Transport of nanocarriers across gastrointestinal epithelial cells by a new transcellular route induced by targeting ICAM-1.

Printer-friendly versionPrinter-friendly versionPDF versionPDF version
TitleTransport of nanocarriers across gastrointestinal epithelial cells by a new transcellular route induced by targeting ICAM-1.
Publication TypeJournal Article
Year of Publication2012
AuthorsGhaffarian, R, Bhowmick, T, Muro, S
JournalJ Control Release
Volume163
Issue1
Pagination25-33
Date Published2012 Oct 10
ISSN1873-4995
Keywordsalpha-Galactosidase, Biological Transport, Caco-2 Cells, Drug Carriers, Gastrointestinal Tract, Humans, Immunoglobulin G, Intercellular Adhesion Molecule-1, Nanostructures, Polystyrenes, Tumor Necrosis Factor-alpha
Abstract

Bioavailability of oral drugs, particularly large hydrophilic agents, is often limited by poor adhesion and transport across gastrointestinal (GI) epithelial cells. Drug delivery systems, such as sub-micrometer polymer carriers (nanocarriers, NCs) coupled to affinity moieties that target GI surface markers involved in transport, may improve this aspect. To explore this strategy, we coated 100-nm polymer particles with an antibody to ICAM-1 (a protein expressed on the GI epithelium and other tissues) and evaluated targeting, uptake, and transport in human GI epithelial cells. Fluorescence and electron microscopy, and radioisotope tracing revealed that anti-ICAM NCs specifically bound to cells in culture, were internalized via CAM-mediated endocytosis, trafficked by transcytosis across cell monolayers without disrupting the permeability barrier or cell viability, and enabled transepithelial transport of a model therapeutic enzyme (α-galactosidase, deficient in lysosomal Fabry disease). These results indicate that ICAM-1 targeting may provide delivery of therapeutics, such as enzymes, to and across the GI epithelium.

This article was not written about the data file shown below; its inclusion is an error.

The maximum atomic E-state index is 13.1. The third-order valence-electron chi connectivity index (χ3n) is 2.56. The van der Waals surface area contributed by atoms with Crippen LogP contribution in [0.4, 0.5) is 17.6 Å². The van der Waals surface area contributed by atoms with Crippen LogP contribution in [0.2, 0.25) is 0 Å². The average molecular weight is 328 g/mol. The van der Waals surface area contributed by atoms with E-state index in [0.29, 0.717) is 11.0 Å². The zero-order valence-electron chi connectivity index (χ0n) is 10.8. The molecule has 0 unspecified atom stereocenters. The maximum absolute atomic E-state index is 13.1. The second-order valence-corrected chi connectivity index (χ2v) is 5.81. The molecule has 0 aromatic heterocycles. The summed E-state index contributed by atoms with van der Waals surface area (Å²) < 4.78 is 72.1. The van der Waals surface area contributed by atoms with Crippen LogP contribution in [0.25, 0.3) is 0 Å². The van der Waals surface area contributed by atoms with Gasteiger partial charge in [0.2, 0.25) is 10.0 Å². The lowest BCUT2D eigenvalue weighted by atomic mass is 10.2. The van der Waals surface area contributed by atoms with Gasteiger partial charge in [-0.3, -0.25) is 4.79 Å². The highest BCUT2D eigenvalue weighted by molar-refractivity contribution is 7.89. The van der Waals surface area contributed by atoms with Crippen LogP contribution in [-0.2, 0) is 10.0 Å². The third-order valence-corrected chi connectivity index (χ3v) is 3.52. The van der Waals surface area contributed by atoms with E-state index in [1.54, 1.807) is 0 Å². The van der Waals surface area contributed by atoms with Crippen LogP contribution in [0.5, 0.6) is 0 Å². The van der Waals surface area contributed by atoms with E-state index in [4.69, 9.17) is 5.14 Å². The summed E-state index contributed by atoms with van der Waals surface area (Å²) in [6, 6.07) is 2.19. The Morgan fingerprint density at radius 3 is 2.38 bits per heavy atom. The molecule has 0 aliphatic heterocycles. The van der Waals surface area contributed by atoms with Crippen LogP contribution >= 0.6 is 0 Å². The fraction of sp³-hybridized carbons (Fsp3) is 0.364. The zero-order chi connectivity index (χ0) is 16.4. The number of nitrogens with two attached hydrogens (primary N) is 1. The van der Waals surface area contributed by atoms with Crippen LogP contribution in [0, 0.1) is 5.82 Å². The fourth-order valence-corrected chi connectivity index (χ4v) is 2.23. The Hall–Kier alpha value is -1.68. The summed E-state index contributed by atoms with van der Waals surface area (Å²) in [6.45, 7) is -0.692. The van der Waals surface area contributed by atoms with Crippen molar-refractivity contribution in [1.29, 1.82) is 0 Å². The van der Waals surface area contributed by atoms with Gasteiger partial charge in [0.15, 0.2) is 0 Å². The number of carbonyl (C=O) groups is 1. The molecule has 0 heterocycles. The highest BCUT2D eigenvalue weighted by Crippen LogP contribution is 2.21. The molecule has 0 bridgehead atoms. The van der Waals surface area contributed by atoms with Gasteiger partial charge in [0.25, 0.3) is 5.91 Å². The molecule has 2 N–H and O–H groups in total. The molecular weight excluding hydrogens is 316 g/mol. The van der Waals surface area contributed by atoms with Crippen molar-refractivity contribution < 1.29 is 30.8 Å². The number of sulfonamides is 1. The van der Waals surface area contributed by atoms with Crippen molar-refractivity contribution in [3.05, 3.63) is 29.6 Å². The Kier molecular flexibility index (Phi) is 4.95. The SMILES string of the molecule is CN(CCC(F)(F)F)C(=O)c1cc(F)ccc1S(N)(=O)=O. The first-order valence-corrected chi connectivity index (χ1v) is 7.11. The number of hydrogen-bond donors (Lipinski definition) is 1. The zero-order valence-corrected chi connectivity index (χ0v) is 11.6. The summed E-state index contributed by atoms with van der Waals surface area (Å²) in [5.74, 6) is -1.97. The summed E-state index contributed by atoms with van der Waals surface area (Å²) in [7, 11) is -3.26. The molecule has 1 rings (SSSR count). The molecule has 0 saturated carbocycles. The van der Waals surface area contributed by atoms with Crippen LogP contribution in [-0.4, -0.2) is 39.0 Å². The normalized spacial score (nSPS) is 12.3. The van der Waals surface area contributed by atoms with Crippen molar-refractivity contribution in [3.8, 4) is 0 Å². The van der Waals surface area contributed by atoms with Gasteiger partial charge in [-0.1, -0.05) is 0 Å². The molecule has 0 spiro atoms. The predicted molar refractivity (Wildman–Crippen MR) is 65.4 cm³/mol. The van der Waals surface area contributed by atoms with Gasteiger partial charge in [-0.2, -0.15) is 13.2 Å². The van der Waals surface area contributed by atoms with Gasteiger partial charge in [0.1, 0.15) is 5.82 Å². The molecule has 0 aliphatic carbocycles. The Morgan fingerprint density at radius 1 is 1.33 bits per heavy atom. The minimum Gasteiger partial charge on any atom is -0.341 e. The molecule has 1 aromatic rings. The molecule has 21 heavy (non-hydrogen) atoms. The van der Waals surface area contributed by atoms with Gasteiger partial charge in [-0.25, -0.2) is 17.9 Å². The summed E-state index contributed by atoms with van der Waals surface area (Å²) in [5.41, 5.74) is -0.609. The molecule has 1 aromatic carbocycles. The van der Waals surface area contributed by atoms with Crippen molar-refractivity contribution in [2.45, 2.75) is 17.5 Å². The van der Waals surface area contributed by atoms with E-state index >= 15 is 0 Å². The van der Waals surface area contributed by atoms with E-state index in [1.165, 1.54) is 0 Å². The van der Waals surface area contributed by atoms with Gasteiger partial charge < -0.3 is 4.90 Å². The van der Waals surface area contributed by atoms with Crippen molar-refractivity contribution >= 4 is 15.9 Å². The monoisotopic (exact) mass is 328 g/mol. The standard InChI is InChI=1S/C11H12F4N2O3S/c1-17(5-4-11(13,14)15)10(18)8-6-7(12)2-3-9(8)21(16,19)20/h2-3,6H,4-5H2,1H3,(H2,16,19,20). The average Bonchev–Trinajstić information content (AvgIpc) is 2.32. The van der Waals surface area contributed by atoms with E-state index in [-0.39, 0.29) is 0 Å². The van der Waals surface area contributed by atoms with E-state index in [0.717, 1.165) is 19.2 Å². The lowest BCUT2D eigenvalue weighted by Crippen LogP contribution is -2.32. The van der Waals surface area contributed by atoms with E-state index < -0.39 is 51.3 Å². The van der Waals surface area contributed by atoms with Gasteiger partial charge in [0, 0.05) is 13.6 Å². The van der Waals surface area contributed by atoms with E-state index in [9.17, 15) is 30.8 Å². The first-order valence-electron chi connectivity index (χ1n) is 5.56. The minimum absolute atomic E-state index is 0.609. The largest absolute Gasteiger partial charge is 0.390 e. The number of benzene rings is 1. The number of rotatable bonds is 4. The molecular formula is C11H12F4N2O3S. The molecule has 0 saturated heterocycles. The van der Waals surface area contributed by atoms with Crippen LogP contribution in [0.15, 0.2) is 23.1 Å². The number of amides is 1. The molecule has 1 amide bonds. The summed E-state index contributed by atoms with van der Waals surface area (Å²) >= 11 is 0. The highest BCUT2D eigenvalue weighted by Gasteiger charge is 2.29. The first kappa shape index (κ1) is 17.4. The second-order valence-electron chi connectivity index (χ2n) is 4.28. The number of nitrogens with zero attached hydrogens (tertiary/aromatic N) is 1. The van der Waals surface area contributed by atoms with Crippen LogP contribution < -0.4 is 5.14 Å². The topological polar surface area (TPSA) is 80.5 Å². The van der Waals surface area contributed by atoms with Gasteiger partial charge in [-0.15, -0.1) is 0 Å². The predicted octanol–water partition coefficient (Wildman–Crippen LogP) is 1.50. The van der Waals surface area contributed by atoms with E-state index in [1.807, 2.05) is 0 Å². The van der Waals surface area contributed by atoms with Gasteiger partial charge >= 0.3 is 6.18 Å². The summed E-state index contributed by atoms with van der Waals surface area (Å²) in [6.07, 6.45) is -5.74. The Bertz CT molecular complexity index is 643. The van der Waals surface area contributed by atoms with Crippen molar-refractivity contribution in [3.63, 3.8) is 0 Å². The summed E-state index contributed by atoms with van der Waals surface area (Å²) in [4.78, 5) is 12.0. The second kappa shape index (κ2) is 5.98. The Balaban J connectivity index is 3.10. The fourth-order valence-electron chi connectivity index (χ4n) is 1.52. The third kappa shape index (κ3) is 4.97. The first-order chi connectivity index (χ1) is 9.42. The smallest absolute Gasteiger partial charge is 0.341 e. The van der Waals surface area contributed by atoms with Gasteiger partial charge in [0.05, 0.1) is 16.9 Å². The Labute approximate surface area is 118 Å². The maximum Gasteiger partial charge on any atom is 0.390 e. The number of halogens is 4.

DOI10.1016/j.jconrel.2012.06.007
Alternate JournalJ Control Release
PubMed ID22698938
PubMed Central IDPMC3462239
Grant ListR01 HL098416 / HL / NHLBI NIH HHS / United States
R01-HL98416 / HL / NHLBI NIH HHS / United States
/ / Howard Hughes Medical Institute / United States